Shape-memory polymers and gels as well as LCEs are able to self-sufficiently change their shape on demand and thus all belong to the class of actively moving polymers.1, 2 However the mechanisms for the shape changes are different, e.g. LCE change their shape as long as they are exposed to a suitable stimulus while the temporary shape of an SMP stays unchanged until exposed to the stimulus. Inspired by the complex and diverse requirements of potential applications, e.g. in biomedicine or in aerospace vehicles, multifunctional SMP are explored intensively. Here the shape-memory effect is combined with other functions (e.g. degradability, electrical conductivity, magnetic sensitivity, or radio-opacity), whereby the different functions shall be independent from each other. There are two different approaches to achieve multifunctionality (Behl et al. DOI: 10.1002/adma.200904447): multi-material systems, in which each material component contributes a certain function, and one-component materials, where several functions (e.g. SME and hydrolytic degradability) are integrated. An example of a multi-material approach are (nano)composites, in which a SMP matrix is combined with particulate fillers. Sellinger et al. (DOI: 10.1002/adma.200904107) report a fundamental study on the electromechanical effect of a nanocomposite from polyimide filled with CNT. The application of electrical current results in an increase in the temperature due to resistive heating. Thermal expansion of the polymer leads to a reversible shape change of the nanocomposite. Mechanical softening associated with the reversible phase transition at Tg can also be utilized to achieve substantial strain increases over a small ΔT. An impressive example of a multi-material system, composed of a main-chain thermotropic liquid crystalline copolymer (LCP) and CNT is described in the communication from Ji et. al. (DOI: 10.1002/adma.200904103). The LCP exhibits an enhanced compatibility with different pristine CNT, which was achieved by end group functionalization of the copolymer with pyrene- moieties. A particularly interesting result of this study is that a monodomain CNT-LCE composite could be prepared, in which LCP wrapped CNT were at least partially aligned. An anisotropy and frequency-dependency of its refractive index makes this material system useful for optical applications in the GHz-THz region.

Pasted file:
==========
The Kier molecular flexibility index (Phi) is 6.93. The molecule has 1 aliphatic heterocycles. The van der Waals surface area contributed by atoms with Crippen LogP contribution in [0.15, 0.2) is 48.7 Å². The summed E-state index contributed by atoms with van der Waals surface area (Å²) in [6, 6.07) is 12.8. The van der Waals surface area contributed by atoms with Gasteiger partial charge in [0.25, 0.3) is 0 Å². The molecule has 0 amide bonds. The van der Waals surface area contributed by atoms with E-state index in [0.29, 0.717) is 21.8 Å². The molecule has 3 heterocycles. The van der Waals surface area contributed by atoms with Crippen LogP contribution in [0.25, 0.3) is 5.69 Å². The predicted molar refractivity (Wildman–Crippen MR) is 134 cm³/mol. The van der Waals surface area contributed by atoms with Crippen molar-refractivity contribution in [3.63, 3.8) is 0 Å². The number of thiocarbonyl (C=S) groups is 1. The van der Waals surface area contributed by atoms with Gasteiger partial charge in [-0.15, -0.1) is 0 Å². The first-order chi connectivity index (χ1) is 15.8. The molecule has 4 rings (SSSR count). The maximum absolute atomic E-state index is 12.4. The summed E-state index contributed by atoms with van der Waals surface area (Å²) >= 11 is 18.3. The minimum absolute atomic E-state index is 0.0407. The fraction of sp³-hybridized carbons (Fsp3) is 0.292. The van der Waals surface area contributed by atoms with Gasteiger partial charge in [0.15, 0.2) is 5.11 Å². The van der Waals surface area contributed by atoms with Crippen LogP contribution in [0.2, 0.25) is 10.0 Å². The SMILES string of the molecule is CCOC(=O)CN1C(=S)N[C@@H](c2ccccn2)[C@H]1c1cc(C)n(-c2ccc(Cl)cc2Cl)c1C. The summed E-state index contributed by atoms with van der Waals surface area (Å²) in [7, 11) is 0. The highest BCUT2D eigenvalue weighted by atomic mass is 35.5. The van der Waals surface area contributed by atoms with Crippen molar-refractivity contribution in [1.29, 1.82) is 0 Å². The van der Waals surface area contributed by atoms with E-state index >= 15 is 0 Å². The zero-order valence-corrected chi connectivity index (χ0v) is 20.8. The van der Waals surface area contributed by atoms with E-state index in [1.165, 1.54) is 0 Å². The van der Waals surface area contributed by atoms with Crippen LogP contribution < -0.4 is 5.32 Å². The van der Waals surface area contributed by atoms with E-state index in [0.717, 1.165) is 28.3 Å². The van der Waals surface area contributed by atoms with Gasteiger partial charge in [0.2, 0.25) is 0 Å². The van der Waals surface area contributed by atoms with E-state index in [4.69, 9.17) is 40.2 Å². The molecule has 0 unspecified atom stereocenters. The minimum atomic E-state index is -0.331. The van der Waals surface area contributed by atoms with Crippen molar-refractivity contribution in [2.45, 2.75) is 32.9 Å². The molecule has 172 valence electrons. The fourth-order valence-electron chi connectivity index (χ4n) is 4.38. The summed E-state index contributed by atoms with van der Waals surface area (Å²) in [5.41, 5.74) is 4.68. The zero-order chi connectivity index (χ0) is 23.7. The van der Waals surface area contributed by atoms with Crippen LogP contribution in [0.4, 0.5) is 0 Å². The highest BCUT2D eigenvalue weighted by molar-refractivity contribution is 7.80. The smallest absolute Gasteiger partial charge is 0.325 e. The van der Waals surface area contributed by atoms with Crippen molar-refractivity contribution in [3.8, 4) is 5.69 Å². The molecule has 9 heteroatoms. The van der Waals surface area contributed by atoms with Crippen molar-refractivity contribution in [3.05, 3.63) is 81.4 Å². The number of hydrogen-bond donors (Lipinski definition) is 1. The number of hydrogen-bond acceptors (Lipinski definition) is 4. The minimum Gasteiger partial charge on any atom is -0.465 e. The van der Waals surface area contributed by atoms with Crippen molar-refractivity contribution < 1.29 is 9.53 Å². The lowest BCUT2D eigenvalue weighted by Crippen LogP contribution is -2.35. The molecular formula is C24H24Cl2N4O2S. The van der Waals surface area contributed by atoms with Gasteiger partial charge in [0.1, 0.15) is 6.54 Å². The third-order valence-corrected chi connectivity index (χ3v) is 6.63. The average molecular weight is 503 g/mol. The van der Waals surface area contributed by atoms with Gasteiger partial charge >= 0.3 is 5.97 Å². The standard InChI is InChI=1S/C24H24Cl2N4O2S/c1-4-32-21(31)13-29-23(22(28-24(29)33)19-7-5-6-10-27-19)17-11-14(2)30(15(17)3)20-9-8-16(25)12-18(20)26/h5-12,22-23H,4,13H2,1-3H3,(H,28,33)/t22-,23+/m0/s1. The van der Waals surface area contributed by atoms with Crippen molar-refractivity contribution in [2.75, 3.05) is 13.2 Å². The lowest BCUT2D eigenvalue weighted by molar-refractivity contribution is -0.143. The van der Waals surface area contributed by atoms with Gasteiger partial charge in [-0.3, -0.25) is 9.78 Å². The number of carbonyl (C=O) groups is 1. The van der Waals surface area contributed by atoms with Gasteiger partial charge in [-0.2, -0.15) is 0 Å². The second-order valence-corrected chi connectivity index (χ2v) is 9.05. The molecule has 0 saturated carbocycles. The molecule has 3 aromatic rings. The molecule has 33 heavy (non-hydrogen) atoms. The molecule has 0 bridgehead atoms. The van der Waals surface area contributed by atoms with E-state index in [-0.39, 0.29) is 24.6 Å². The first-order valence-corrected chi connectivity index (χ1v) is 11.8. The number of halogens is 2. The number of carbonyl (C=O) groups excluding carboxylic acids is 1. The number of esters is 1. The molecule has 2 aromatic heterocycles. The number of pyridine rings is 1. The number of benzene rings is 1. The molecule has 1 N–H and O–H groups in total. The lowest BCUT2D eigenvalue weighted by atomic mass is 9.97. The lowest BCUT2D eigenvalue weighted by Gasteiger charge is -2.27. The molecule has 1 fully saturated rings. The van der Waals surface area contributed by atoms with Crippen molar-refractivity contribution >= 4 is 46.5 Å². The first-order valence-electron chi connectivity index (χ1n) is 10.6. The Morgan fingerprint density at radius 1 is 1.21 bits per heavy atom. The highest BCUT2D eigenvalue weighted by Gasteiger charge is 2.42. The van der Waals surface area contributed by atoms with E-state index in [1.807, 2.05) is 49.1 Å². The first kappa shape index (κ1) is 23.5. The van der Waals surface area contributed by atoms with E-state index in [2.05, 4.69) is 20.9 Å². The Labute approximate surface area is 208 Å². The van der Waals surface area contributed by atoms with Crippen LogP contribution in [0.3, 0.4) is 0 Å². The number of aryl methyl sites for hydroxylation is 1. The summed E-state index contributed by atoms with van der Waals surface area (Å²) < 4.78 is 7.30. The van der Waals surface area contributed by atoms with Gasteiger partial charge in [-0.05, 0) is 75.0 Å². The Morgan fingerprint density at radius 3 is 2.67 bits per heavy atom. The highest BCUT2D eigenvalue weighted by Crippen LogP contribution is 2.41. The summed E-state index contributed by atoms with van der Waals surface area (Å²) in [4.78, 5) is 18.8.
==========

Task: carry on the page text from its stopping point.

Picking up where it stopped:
Stimuli-sensitive polymeric gels are able to swell and shrink in response to certain changes in their environmental conditions such as solvent composition, temperature, light, ionic strength, or pH. For example photosensitive gels were obtained by incorporation of triphenylmethane leuco derivatives, which dissociate into ion pairs upon exposure to UV light irradiation (Figure 1c). The back reaction recombining the ion pair occurs thermally in the dark. The reversible variation of electrostatic repulsion between photo-generated charges in gels results in expansion or shrinkage.4 For a general overview about this wide field looking back over more than 30 years of research, we refer the readership to references5 and.6. Although SME has been demonstrated in hydrogels as early as the mid 1990s,7 only few reports have been published about shape-memory gels since then. In this special issue four current research topics from the area of stimuli-responsive gels are addressed: microgels, porous hydrogels at interfaces, self-oscillating gels and finally enzymatically degradable hydrogels as temporary substitute of the extracellular matrix. Romeo et al. (DOI: 10.1002/adma.200904189) investigated suspensions of microgels from crosslinked poly(N-isopropylacrylamide) having a lower critical solution temperature (LCST) at 33 °C. At temperatures higher than LCST, the gel particles shrink while at the same time the physical interaction between the particles increases, which can lead to the formation of a gel. For this reason concentrated suspensions of poly(N-isopropylacrylamide)-microgels behaved like a colloidal glass below LCST, like a liquid in the range of LCST, and exhibited properties like a colloidal gel above LCST. Structuring of stimuli-responsive gels lead to novel functions e.g. the capability to control the mass transport through intelligent membranes. Tokarev and Minko (DOI: 10.1002/adma.201000165) report on porous hydrogel films, where controlled closing and opening of pores can be achieved by external stimuli such as pH, ionic strength, or temperature. Such systems can be applied as plain films or capsules e.g. for filtration, separation, controlled release of drugs, sensors, or actuators.